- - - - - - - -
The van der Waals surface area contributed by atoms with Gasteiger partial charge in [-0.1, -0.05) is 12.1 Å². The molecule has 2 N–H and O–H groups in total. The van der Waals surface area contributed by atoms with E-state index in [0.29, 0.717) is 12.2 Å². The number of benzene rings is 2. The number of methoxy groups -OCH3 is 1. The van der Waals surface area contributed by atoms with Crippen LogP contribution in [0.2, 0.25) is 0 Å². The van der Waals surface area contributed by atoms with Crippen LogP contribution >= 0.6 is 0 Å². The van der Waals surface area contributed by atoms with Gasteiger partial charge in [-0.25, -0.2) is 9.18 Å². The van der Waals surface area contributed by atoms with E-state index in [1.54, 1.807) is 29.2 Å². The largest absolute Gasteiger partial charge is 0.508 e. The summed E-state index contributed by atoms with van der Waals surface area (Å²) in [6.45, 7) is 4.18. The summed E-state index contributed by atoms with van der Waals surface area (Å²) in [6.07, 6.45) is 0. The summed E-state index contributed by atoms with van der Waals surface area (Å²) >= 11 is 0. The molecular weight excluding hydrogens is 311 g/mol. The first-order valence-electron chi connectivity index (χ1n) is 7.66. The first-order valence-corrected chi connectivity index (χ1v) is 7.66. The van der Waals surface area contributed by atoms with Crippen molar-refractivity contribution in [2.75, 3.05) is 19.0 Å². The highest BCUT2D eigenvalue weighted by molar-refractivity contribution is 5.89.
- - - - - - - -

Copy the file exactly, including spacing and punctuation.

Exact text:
The van der Waals surface area contributed by atoms with Gasteiger partial charge in [-0.1, -0.05) is 12.1 Å². The molecule has 2 N–H and O–H groups in total. The van der Waals surface area contributed by atoms with E-state index in [0.29, 0.717) is 12.2 Å². The number of benzene rings is 2. The number of methoxy groups -OCH3 is 1. The van der Waals surface area contributed by atoms with Crippen LogP contribution in [0.2, 0.25) is 0 Å². The van der Waals surface area contributed by atoms with Crippen LogP contribution >= 0.6 is 0 Å². The van der Waals surface area contributed by atoms with Gasteiger partial charge in [-0.25, -0.2) is 9.18 Å². The van der Waals surface area contributed by atoms with E-state index in [1.54, 1.807) is 29.2 Å². The largest absolute Gasteiger partial charge is 0.508 e. The summed E-state index contributed by atoms with van der Waals surface area (Å²) in [6.45, 7) is 4.18. The summed E-state index contributed by atoms with van der Waals surface area (Å²) in [6.07, 6.45) is 0. The summed E-state index contributed by atoms with van der Waals surface area (Å²) >= 11 is 0. The molecular weight excluding hydrogens is 311 g/mol. The first-order valence-electron chi connectivity index (χ1n) is 7.66. The first-order valence-corrected chi connectivity index (χ1v) is 7.66. The van der Waals surface area contributed by atoms with Crippen molar-refractivity contribution in [2.75, 3.05) is 19.0 Å². The highest BCUT2D eigenvalue weighted by molar-refractivity contribution is 5.89.